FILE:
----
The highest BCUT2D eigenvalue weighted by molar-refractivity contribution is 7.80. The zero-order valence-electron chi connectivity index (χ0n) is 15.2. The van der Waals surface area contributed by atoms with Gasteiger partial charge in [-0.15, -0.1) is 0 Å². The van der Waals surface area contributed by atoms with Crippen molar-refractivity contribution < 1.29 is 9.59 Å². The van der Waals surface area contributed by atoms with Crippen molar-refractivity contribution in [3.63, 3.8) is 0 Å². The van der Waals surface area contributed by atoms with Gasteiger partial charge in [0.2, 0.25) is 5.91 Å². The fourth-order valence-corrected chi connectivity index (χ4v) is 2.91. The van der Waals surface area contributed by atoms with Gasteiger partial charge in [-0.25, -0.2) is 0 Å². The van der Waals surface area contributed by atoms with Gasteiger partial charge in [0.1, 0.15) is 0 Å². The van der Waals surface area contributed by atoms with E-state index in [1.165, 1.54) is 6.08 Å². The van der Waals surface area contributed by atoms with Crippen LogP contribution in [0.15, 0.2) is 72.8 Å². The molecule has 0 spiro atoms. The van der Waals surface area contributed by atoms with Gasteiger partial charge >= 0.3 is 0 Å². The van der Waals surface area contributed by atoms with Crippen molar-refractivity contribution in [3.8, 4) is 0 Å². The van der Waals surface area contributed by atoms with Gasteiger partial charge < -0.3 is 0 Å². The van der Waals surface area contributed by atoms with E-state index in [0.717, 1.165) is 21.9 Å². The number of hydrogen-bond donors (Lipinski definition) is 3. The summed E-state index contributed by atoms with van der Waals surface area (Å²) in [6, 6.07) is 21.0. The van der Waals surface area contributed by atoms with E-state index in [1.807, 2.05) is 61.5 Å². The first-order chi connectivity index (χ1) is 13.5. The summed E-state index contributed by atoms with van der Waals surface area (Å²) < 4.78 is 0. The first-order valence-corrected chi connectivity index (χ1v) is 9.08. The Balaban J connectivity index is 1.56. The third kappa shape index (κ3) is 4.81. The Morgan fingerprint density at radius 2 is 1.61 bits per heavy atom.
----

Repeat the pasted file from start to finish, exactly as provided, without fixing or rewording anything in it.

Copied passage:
The highest BCUT2D eigenvalue weighted by molar-refractivity contribution is 7.80. The zero-order valence-electron chi connectivity index (χ0n) is 15.2. The van der Waals surface area contributed by atoms with Gasteiger partial charge in [-0.15, -0.1) is 0 Å². The van der Waals surface area contributed by atoms with Crippen molar-refractivity contribution < 1.29 is 9.59 Å². The van der Waals surface area contributed by atoms with Crippen molar-refractivity contribution in [3.63, 3.8) is 0 Å². The van der Waals surface area contributed by atoms with Gasteiger partial charge in [0.2, 0.25) is 5.91 Å². The fourth-order valence-corrected chi connectivity index (χ4v) is 2.91. The van der Waals surface area contributed by atoms with Gasteiger partial charge in [-0.25, -0.2) is 0 Å². The van der Waals surface area contributed by atoms with Gasteiger partial charge in [0.1, 0.15) is 0 Å². The van der Waals surface area contributed by atoms with E-state index in [1.165, 1.54) is 6.08 Å². The van der Waals surface area contributed by atoms with Crippen LogP contribution in [0.15, 0.2) is 72.8 Å². The molecule has 0 spiro atoms. The van der Waals surface area contributed by atoms with Gasteiger partial charge >= 0.3 is 0 Å². The van der Waals surface area contributed by atoms with Crippen molar-refractivity contribution in [3.8, 4) is 0 Å². The van der Waals surface area contributed by atoms with Gasteiger partial charge < -0.3 is 0 Å². The van der Waals surface area contributed by atoms with E-state index in [0.717, 1.165) is 21.9 Å². The number of hydrogen-bond donors (Lipinski definition) is 3. The summed E-state index contributed by atoms with van der Waals surface area (Å²) in [6, 6.07) is 21.0. The van der Waals surface area contributed by atoms with E-state index in [1.807, 2.05) is 61.5 Å². The first-order chi connectivity index (χ1) is 13.5. The summed E-state index contributed by atoms with van der Waals surface area (Å²) < 4.78 is 0. The first-order valence-corrected chi connectivity index (χ1v) is 9.08. The Balaban J connectivity index is 1.56. The third kappa shape index (κ3) is 4.81. The Morgan fingerprint density at radius 2 is 1.61 bits per heavy atom.